Thursday, December 3, 2009
The Preacher’s Corner
Thanks given for Grandmother’s turkey pie
Along about this time of year our public school music teacher Marjory Smith at Parks School in Cleveland, would lead us in choruses of “Over the River and Through the Woods to Grandmother’s House We Go.” I joined in heartily, and the song worked its magic on me. Almost everyone identifies with it, even though there were no rivers or woods to cross for me, as I grew up in my grandmother’s home.
Thanksgiving and Christmas are almost, by definition, occasions to be spent with grandparents, and bless God if you have them, or remember your visits to their homes. As our population becomes more scattered these times become more difficult to arrange. But turkey was always part of the scene, and that is what I want to write about today.
My grandmother would have had no patience for frozen turkey breasts, deep-fried turkeys, or any of the other labor-saving ways to have Thanksgiving.
She also would not have wanted a modern house where the kitchen and the living space are blended into one. When she cooked, the swinging door into the kitchen was firmly closed, and God help the pet or child who wandered aimlessly through. There was serious work going on, and the cook was not to be disturbed.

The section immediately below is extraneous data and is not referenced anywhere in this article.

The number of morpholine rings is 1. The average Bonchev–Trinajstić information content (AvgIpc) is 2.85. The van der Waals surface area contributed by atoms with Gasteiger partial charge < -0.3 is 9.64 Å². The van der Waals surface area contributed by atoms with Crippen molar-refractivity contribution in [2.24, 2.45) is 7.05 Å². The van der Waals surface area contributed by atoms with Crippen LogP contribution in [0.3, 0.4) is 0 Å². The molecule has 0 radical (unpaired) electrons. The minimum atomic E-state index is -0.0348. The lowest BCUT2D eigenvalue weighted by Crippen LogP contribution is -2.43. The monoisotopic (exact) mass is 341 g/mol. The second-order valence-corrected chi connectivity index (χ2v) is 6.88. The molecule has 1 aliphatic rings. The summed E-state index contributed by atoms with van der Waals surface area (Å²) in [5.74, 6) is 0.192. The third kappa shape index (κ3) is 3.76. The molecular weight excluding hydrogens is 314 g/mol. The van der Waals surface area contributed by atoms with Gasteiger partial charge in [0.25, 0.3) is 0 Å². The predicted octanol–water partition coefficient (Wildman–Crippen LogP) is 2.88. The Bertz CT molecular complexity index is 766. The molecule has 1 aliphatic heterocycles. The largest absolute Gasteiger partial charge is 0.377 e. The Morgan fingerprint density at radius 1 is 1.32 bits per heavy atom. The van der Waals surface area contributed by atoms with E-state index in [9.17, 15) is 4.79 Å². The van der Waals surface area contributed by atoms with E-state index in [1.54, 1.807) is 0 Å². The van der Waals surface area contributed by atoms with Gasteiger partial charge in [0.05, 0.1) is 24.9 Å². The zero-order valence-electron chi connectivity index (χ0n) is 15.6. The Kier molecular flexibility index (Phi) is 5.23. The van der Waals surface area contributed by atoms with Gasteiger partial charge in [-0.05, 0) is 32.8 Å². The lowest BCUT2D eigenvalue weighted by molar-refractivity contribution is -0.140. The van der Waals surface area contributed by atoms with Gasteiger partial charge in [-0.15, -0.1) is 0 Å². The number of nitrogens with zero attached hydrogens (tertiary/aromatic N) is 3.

Grand-mother would also have laughed at the way Paula Dean, Rachel Ray, Ina Garten, and especially Giada de Laurentis, claim to be able to cook gourmet fare without wearing an apron. At least Emeril is “authentic” in this regard.
My grandmother looked exactly like the grandmothers in the Norman Rockwell paintings, and her food was that good, too. Come to think of it, she could turn out those great holiday dinners and still make it to church for the holiday services. It could not have been easy, but she kept this up well into her eighties.
My grandmother cooked a wonderful, big turkey at both Thanksgiving and Christmas, and she insisted that we eat everything but the gobble. I do not remember this as arduous, for she was wise enough to scatter delicious helpings of other things in between encores of the big bird.
I realize that there are some who simply do not like turkey in any form. Fortunately I did and do. In fact, the best part of the turkey, for me, came along about the time you are reading this in the calendar — I refer to the turkey pie.
My grandmother’s turkey pie bore no resemblance whatsoever to those glue-like frozen concoctions that come from the store. She would save some of the best and most tender meat, hard boiled eggs, diced onions and celery, and potato pieces, as well as rich, cream gravy, and even some of the leftover cornbread dressing (we did not eat “stuffing”). This would be piled into a deep Pyrex dish an inch-and-a half thick, and topped with home made biscuits.
When served with her whole-cranberry salad and ambrosia for dessert, it was holiday all over as far as I was concerned. It must have been good for me to remember the dish after all these years. It cannot be replicated without real, baked-in-the oven whole turkey.
This is what I think of when I remember “Over the River and Through the Woods.”
Thanksgiving -- “Bless the Lord, O my soul, and forget not all His benefits.”
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